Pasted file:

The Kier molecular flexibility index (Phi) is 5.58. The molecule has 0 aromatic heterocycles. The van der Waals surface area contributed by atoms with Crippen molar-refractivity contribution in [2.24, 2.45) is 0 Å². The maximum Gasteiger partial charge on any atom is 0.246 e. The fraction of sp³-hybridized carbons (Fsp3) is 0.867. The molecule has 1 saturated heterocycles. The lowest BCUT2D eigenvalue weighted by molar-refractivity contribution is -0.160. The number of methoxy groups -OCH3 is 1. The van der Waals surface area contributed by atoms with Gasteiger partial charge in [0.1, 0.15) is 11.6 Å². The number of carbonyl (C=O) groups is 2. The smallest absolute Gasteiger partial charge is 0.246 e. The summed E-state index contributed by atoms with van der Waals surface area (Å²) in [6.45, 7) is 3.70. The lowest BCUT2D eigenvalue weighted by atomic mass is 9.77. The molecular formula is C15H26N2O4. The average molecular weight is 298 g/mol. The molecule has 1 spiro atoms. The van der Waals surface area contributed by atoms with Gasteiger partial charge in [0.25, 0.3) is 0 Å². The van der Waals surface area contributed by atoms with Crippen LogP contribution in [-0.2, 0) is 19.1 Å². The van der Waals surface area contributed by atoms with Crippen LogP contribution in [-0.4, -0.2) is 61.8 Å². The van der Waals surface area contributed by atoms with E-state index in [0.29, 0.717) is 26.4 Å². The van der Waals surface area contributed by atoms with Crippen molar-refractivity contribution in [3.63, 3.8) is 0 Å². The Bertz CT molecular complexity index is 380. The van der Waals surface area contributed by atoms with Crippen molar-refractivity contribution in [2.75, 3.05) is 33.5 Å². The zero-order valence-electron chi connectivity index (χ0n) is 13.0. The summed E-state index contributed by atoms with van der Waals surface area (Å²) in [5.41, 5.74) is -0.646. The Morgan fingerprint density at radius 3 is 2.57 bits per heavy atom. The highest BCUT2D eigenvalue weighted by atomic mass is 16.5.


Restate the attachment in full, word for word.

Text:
The Kier molecular flexibility index (Phi) is 5.58. The molecule has 0 aromatic heterocycles. The van der Waals surface area contributed by atoms with Crippen molar-refractivity contribution in [2.24, 2.45) is 0 Å². The maximum Gasteiger partial charge on any atom is 0.246 e. The fraction of sp³-hybridized carbons (Fsp3) is 0.867. The molecule has 1 saturated heterocycles. The lowest BCUT2D eigenvalue weighted by molar-refractivity contribution is -0.160. The number of methoxy groups -OCH3 is 1. The van der Waals surface area contributed by atoms with Gasteiger partial charge in [0.1, 0.15) is 11.6 Å². The number of carbonyl (C=O) groups is 2. The smallest absolute Gasteiger partial charge is 0.246 e. The summed E-state index contributed by atoms with van der Waals surface area (Å²) in [6.45, 7) is 3.70. The lowest BCUT2D eigenvalue weighted by atomic mass is 9.77. The molecular formula is C15H26N2O4. The average molecular weight is 298 g/mol. The molecule has 1 spiro atoms. The van der Waals surface area contributed by atoms with Gasteiger partial charge in [0.25, 0.3) is 0 Å². The van der Waals surface area contributed by atoms with Crippen LogP contribution in [-0.2, 0) is 19.1 Å². The van der Waals surface area contributed by atoms with Crippen LogP contribution in [-0.4, -0.2) is 61.8 Å². The van der Waals surface area contributed by atoms with E-state index in [0.29, 0.717) is 26.4 Å². The van der Waals surface area contributed by atoms with Crippen molar-refractivity contribution in [3.63, 3.8) is 0 Å². The Bertz CT molecular complexity index is 380. The van der Waals surface area contributed by atoms with Crippen molar-refractivity contribution in [2.75, 3.05) is 33.5 Å². The zero-order valence-electron chi connectivity index (χ0n) is 13.0. The summed E-state index contributed by atoms with van der Waals surface area (Å²) in [5.41, 5.74) is -0.646. The Morgan fingerprint density at radius 3 is 2.57 bits per heavy atom. The highest BCUT2D eigenvalue weighted by atomic mass is 16.5.